Appellant argues that to mount a defense properly, he needed to obtain an independent chemical test to refute the blood test that the state obtained. Appellant claims, therefore, that the constitution guarantees him a right to an independent chemical test and consultation with an attorney to vindicate this right. To support this claim, appellant cites Friedman, 473 N.W.2d at 835, and United States v. Ash, 413 U.S. 300, 93 S. Ct. 2568 (1973). Again, appellant's argument fails.

The circumstances here do not provide the sort of "dangers" that require an expansion of the constitutional right to counsel. See Ash, 413 U.S. at 311, 93 S. Ct. at 2574 (noting that Court "has expanded the constitutional right to counsel only when new contexts appear presenting the same dangers that gave birth initially to the right itself"). In Friedman, 473 N.W.2d at 835, the supreme court provided for a right to counsel under the Minnesota Constitution that is more expansive than the right afforded under the Federal Constitution. But Friedman involved pretrial license revocation, whereas no pretrial sanction is involved here. Appellant would have this court expand his constitutional rights to include circumstances where his decision could not result in immediate license revocation. We explained in Nielsen:

[T]he right to counsel attached in Friedman because the implied consent law reclassified a traditional criminal offense as a civil offense, and immediately imposed severe sanctions before a jury trial and without benefit of counsel.

Nielsen, 530 N.W.2d at 215 (citing Friedman, 473 N.W.2d at 832-37). But where, as here, the officer does not invoke the implied consent statute and its resulting pretrial consequences, a constitutional right to counsel does not attach. See id. (where process of chemical testing is "merely an investigatory stage which necessarily preceded the decision to prosecute" and there has been no detention or arrest, right to counsel has not yet attached); see also Tyler, 368 N.W.2d at 281 (holding evidence of chemical testing admissible in criminal prosecution even if police officer made no attempt to read suspect implied consent advisory).

Appellant next argues that a 1992 amendment to the implied consent advisory demonstrates the legislature's intent to afford a right to counsel to all drivers suspected of criminal vehicular operation, whether or not the state seeks immediate license revocation. We disagree. The implied consent statute does not contain language that requires an officer to invoke the statute whenever circumstances allow for its use. The supreme court has repeatedly held that an officer need not invoke the implied consent statute in criminal vehicular operation investigations. State v. Speak, 339 N.W.2d 741, 744 (Minn. 1983); State v. Aguirre, 295 N.W.2d 79, 81 (Minn. 1980); Nielsen, 530 N.W.2d at 214-15. The 1992 amendment did not alter the officer's discretion to invoke the statute. The 1992 amendment streamlined the advisory, deleting language that advised the driver of the right to an independent test and detailed the sanctions for refusing to test and for failing the test. 1992 Minn. Laws ch. 570, art. 1, § 16 (amending Minn. Stat. § 169.123, subd. 2(b)). The amendment added the following advisory to the driver:

[I]f the peace officer has probable cause to believe the person has violated the criminal vehicular homicide and injury laws, that a test will be taken with or without the person's consent[.]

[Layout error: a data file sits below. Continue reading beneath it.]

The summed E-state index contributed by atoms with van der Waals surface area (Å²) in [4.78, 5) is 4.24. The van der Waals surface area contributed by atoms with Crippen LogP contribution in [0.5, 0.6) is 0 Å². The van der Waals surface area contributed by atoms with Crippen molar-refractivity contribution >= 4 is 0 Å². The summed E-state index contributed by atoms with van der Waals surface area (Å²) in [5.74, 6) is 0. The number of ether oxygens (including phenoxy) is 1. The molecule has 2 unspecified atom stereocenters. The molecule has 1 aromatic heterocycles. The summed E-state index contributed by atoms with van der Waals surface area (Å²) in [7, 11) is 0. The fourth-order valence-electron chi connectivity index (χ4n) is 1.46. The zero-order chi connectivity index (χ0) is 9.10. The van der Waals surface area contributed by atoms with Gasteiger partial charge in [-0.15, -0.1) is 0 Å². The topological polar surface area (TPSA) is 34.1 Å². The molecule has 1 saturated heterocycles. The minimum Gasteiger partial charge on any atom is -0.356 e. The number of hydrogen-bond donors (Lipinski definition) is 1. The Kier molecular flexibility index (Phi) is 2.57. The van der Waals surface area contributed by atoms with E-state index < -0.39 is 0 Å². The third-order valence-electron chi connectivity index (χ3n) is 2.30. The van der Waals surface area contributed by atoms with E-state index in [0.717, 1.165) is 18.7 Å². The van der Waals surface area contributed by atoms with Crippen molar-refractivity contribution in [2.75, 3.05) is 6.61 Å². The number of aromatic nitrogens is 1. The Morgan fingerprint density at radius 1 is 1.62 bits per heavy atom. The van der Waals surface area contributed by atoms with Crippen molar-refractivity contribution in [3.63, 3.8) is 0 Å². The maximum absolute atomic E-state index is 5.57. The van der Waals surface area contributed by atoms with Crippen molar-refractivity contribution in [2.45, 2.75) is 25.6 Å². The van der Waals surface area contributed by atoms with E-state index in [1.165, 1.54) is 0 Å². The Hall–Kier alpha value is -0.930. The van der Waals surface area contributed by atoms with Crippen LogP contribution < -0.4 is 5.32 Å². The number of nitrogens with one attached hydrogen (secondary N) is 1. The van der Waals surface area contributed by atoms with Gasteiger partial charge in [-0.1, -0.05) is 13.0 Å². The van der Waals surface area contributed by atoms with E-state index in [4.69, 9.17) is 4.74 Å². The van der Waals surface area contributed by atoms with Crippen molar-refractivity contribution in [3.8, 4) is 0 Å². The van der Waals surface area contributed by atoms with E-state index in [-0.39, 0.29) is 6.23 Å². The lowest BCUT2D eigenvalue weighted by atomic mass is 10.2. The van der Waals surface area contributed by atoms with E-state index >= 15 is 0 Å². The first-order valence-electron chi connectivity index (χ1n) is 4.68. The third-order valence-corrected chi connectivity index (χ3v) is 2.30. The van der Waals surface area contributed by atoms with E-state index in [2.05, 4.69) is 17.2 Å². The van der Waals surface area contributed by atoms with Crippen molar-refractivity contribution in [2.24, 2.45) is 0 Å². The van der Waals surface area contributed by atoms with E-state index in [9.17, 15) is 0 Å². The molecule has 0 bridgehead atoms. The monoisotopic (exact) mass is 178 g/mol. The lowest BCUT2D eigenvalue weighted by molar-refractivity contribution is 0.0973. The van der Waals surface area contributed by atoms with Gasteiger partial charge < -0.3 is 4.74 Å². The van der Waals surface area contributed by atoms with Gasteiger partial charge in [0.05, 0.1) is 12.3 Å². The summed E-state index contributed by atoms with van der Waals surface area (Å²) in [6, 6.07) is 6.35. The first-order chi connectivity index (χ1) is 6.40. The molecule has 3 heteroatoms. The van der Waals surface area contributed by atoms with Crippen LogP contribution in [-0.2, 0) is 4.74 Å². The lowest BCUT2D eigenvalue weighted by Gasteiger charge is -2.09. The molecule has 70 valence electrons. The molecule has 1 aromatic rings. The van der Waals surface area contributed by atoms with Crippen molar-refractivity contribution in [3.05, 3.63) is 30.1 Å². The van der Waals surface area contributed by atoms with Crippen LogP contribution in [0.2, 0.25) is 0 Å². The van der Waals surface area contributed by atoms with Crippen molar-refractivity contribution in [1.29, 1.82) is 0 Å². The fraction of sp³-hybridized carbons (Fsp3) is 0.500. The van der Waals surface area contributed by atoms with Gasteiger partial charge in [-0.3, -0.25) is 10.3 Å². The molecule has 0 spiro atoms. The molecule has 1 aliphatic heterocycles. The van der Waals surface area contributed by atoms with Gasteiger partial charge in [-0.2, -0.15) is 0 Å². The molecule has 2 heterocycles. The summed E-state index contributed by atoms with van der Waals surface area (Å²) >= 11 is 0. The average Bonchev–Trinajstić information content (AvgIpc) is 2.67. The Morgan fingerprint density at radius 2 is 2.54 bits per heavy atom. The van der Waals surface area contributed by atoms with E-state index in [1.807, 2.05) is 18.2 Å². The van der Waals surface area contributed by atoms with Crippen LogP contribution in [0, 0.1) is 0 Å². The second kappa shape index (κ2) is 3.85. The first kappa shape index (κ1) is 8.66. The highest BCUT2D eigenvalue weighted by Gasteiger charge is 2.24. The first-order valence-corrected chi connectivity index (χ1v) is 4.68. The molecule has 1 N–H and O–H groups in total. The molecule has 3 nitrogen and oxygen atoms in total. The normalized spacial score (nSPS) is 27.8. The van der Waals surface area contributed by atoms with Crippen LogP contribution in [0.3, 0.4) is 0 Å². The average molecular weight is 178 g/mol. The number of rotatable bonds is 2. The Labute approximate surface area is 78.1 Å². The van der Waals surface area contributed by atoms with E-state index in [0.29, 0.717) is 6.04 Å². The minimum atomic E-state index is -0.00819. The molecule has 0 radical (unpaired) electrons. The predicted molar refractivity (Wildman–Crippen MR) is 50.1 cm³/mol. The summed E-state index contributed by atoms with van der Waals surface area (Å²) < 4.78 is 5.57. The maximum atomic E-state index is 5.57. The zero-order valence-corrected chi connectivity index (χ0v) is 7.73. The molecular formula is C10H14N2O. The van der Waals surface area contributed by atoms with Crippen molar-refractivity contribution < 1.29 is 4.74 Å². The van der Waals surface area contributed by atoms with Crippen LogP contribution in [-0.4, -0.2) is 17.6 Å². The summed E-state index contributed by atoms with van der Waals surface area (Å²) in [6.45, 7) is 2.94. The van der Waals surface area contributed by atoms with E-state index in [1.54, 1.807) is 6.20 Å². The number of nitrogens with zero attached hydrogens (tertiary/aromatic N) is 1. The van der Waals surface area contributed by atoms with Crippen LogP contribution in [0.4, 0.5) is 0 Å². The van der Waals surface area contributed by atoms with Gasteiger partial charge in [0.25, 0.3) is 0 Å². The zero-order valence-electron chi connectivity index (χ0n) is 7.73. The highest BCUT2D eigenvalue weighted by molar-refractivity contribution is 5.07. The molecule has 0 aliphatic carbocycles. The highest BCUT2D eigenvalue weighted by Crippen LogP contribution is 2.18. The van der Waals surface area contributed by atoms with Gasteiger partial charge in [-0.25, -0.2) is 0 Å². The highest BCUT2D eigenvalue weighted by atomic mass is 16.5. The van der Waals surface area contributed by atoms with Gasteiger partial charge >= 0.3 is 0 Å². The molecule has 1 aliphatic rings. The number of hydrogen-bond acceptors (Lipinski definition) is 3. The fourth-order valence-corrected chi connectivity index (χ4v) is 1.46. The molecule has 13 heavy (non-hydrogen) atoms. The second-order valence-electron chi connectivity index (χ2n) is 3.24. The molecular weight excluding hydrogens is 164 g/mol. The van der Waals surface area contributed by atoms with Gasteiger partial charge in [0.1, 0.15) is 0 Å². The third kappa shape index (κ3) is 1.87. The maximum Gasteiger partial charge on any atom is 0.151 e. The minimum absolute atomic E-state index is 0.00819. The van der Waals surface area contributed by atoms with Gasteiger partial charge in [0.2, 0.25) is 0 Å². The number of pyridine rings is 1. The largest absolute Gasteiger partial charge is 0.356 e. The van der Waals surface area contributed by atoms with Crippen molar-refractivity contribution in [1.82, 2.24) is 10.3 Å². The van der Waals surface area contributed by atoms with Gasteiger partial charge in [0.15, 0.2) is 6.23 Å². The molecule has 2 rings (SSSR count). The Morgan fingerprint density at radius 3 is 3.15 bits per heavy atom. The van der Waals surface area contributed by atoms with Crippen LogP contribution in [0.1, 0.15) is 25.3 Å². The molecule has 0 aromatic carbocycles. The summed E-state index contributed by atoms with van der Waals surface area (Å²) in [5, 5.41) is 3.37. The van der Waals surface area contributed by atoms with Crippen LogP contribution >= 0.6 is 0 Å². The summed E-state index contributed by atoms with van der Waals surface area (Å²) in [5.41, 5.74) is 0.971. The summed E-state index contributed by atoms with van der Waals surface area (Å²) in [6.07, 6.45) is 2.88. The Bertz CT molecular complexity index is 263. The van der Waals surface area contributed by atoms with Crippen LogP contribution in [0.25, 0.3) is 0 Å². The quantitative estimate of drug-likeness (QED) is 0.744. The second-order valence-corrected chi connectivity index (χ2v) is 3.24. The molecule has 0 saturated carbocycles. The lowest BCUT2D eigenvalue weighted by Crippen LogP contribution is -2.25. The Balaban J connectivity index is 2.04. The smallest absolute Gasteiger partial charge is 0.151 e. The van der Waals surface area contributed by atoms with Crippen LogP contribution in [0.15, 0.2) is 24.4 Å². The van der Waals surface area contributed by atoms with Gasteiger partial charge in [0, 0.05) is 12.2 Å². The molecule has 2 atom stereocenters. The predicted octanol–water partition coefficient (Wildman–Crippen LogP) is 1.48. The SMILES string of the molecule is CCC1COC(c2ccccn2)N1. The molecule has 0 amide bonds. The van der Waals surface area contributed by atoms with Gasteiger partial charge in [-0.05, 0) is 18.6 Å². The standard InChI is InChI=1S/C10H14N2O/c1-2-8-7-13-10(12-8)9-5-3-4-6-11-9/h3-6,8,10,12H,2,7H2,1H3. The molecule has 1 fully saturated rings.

Id. This amendment merely informs the driver of existing case law. See, e.g., Speak, 339 N.W.2d at 744 (chemical analysis of blood is admissible in prosecution for criminal vehicular operation resulting in death or injury even if obtained involuntarily or without compliance with implied consent statute); State v. Condon, 497 N.W.2d 272, 274-75 (Minn. App. 1993) (blood test taken during investigation of criminal vehicular operation admissible even though defendant refused testing).

Finally, appellant claims that the officer's failure to invoke the statute here was arbitrary and capricious and denied appellant equal protection of the law. Discriminatory administration of a law that is otherwise nondiscriminatory violates equal protection. State v. Lutsen Resorts, Inc., 310 N.W.2d 495, 497 (Minn. 1981).

Appellant contends the officer based his decision not to invoke the implied consent law on some unexplained determination that the accident was "serious." To the contrary, the record demonstrates that the officer considered evidence indicating appellant was intoxicated when he failed to obey a stop sign and struck Weierke's vehicle, causing him severe head injuries. Accordingly, the officer had probable cause to believe that appellant had committed a criminal vehicular offense resulting in injury. Because appellant had no right to refuse chemical testing under these circumstances, the reading of an implied consent advisory would have been a "superfluous act" in relation to criminal proceedings. Condon, 497 N.W.2d at 275. Under similar circumstances, we determined that an officer's decision not to read the implied consent advisory to the driver was not arbitrary where the officer had reason to believe the driver had been involved in an automobile accident in which another person was injured. Nielsen, 530 N.W.2d at 214.

The officer had probable cause to believe appellant had committed a criminal vehicular offense resulting in injury. Under these circumstances, the officer did not violate appellant's rights when he directed the hospital to draw a sample of appellant's blood without reading appellant the implied consent advisory. The trial court did not err when it denied appellant's motion to suppress evidence of the blood test.

Affirmed.

[ ]* Retired judge of the Minnesota Court of Appeals, serving by appointment pursuant to Minn. Const. art. VI, § 10.